If anybody feels like helping out a poor uncomprehending patzer, can you please explain 34.Rd6 1-0 in Sasikiran-Adams? Is it a typo or am I missing something major? What is wrong with ... Nxd6?

Also, what is the winning line in Nisipeanu-Topalov? How does Black win after Kc1?

Thanking you in advance for any enlightenment you can bring me...

Jean-Michel, I wondered about that too. Maybe 34.Bh3 Ne7 then 35.Rd6

J-M, that was indeed a typo...its 34.Rd5 that Sasi played...


If 55. Kc1, Ra6 should win. White can't both protect the c pawn and keep Black's e pawn from promoting. Once White's c pawn falls, the kingside passers win easily. That's the whole key to 54. ... Ra2+. White has to move his King away from controlling the e1 square, since 55. Ke1, Rc2 wins easily. Black can play the same idea if White plays 55. Kd3 or 55. Kc3.

I'm just a patzer, so there's probably something even stronger that I'm missing -- but this idea seems an easy win.

By the way, Mig, I don't think it's very big or clever calling Nisipeanu's 7 Nde2 'lame'. This is a line devised by a 2700 player which he's had a fair bit of success with lately against other players ranked in the world top hundred. It may be that Topalov has found the flaw in it, but that remains to be seen.

Hi Mig,

Is this a typo?

"Mamedyarov cut down to -1 by Kamsky"

Isn't Mamedyarov at +1?

The point of 54...Ra2+ seems to be 55. Kc1 h3!
(55...Ra1 is just a waste of time after 56.Kd2 eventhough it still wins of course.)
But after 54...Ra2+ 55.Kd3 it's back to 55...Ra6, so the fastes win is probably just 54...Ra6 immediately anyway.

But if 54. ... Ra6 immediately White can just play 55. Rc4, can't he? And will win the Black rook, I think, although I'm too lazy to figure out if Black's kingside pawns could salvage a draw.

If the White king is still covering e1, White can afford to move his Rook from the e file, and put it behind the c pawn. That's why Black plays 54. ... Ra2+ first, to force the White king away from the e1 square. After 55. Kd3, Ra6 White can't play 56. Rc4 because of 56. ... e1=Q. And if 54. ... Ra2+ 55. Kd3 Ra6 56. Re6+ Kf5 the threat of ...e1=Q forces 57. Rxe2, after which 57. ... Rxc6 and will win easily.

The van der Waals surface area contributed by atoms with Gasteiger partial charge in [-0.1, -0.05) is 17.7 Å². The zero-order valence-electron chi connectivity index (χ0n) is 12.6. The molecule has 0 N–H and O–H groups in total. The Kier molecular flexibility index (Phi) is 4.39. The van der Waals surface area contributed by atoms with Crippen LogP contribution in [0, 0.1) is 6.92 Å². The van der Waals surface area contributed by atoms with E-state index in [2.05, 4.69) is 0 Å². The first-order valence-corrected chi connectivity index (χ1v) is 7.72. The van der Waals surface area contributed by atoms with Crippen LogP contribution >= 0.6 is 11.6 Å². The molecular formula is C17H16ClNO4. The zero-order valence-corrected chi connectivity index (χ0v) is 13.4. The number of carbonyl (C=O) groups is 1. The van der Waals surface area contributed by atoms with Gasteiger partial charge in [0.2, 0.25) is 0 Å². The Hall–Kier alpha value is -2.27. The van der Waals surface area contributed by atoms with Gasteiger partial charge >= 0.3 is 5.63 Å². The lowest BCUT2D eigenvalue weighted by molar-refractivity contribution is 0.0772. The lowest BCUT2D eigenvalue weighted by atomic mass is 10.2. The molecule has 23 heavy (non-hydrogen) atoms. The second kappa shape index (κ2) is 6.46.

Yah, lots of typos in that draft. I was sprinting to get to dinner and didn't proof.

The last move of Sasikiran-Adams was Rd5, not Rd6. I asked Sasikiran to be sure.

I forgot to mention that Topalov got a superior position with Black against Nisipeanu and his Nde2 Najdorf in their match in Bucharest last year, too. Similar ..g6, ..h5 plan. It has its points, and Black has to be careful about not trying to break too early with ..d5. But I think "lame" is a good word for trying to get a decent endgame against the Najdorf.

This is beyond a joke now. The same pattern is repeated. Every time. First it is the 2680-2710 rated Topalov of a few years back playing like the player he is, then it is all of a sudden the all seeing, all conquering, near faultless, superhuman chess entity.

Something is a miss here.

Topalov is recieving outside assistance.

Look at Morozevich's tactical brilliancy. Full of mistakes that the computer can spot. Topalov, on the other hand, is like a machine.

His tactical strenght isn't very creative, it's rather brutal.

In some games... in phases.

When he is recieving assistance.

What a disgrace he is to chess.

The sooner he is caught and banned from chess the better.

Another, far more likely explanation, is that Topalov has better stamina than other players. For them 10 long rounds in 11 days, with a football match on the restday, may be harder to cope with than for him. One of the strengths of Topalov is that he always plays, he always tries to push the opponents from the board. When they are fresh and rested, it is far harder, and he may not succeed. But at the end of a tournament they are tired, and he is still playing with the same energy.

Topalov having more stamina than other players is very likely explanation. He is very fit - apparently he works out every day. Other players (e.g. Svidler) do not.
In many of Topalov's wins/survives even when he makes mistakes. Corus (??) win as white against Morozevich is an excellent example. Every dork was screaming at the top of his voice how he missed a win on several occasions. Similarly, when he missed a draw that all geniuses sitting in front of their Fritz 'recognized' instantly.
The man cannot win - when he loses he 'plays to his strength; when he wins 'he is receiving outside assistance'.

That never-ending clown show, (--there is no such thing as bad publicity, --I present to the Bulgarian President a plastic toilet) Team Topalov, long ago forfeited any moral right to complain of cheating accusations.

Team Kramnik, on the other hand, deals with the problem in a professional manner:
--in WCC-related events, ask for the best possible anti-cheating protections.